Changes in global cropland area and cereal production: An inter-country comparison

Related GLP Member: Qiangyi Yu


  • Effects of cropland area changes on cereal production are assessed across countries.
  • China has lost many primary lands but has increased cereal production markedly.
  • Brazil has expanded cropland area but has only limited cereal production increases.
  • Countries like China reduce hunger more significantly due to productivity improvement.
  • Sustainable production needs to balance area allocation and productivity improvement.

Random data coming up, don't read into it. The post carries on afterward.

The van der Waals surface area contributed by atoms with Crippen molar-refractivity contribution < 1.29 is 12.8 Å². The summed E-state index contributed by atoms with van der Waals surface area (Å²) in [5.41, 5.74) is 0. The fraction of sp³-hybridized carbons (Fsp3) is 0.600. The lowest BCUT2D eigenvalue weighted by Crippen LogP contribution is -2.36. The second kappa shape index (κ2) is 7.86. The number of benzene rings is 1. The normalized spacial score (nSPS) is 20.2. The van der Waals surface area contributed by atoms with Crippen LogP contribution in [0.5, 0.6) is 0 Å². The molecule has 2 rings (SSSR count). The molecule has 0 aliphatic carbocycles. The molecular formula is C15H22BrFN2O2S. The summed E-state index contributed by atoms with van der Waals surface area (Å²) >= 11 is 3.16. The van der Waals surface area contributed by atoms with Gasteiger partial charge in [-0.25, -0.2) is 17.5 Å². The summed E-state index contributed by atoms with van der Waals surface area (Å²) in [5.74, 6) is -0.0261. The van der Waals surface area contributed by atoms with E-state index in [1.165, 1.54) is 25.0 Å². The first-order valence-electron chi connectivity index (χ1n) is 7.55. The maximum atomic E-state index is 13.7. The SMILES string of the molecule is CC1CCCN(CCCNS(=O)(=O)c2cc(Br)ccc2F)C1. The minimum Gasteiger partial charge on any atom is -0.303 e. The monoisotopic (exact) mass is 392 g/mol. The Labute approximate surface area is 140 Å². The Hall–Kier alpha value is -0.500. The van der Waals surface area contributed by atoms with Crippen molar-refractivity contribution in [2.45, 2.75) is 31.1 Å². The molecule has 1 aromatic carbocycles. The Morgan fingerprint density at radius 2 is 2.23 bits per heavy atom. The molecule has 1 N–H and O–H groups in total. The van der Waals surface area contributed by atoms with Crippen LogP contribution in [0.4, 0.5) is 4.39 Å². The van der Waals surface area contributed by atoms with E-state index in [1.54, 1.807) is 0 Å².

Although cereal production is a linear function of cropland area in principle, the relationship between area change and production change is nonlinear at a larger geographical scale due to the spatially heterogeneous use of land. Based on globally gridded land cover maps between 2000 and 2010, this study presents a country-level comparison to understand how cropland area change contributes to cereal production variation across the world’s major cereal producers. First, a map of potential cereal productivity is applied to represent the spatially varied biophysical capacity, and the cropland area change in primary and marginal locations are calculated separately for individual countries by adopting the country’s average cereal productivity as a reference. Then the area-change-induced potential cereal production change is estimated and correlated with the actual production change at the country level. The results show that most countries increased cropland area in primary locations. A few countries decreased cropland area, and the area losses are mainly occurred in primary locations as well. Moreover, China and USA achieved a marked increase in actual production with an expected decrease in potential production. In contrast, Brazil, Argentina and Nigeria have a higher increase in potential production against a relatively lower increase in actual production. Combining these, a cluster analysis indicates that some countries better exploited cropland productivity (as represented by China), and some countries better allocated cropland area (as represented by Brazil). Although the former group has reduced hunger more significantly, sustainable cereal production requires balanced development in terms of both productivity-improvement and area-optimization, which simultaneously ensure production and minimize environmental effects. Consequently, the current comparative analysis provides a preliminary guideline for developing national-level strategies by comparing the performance of one country to that of others.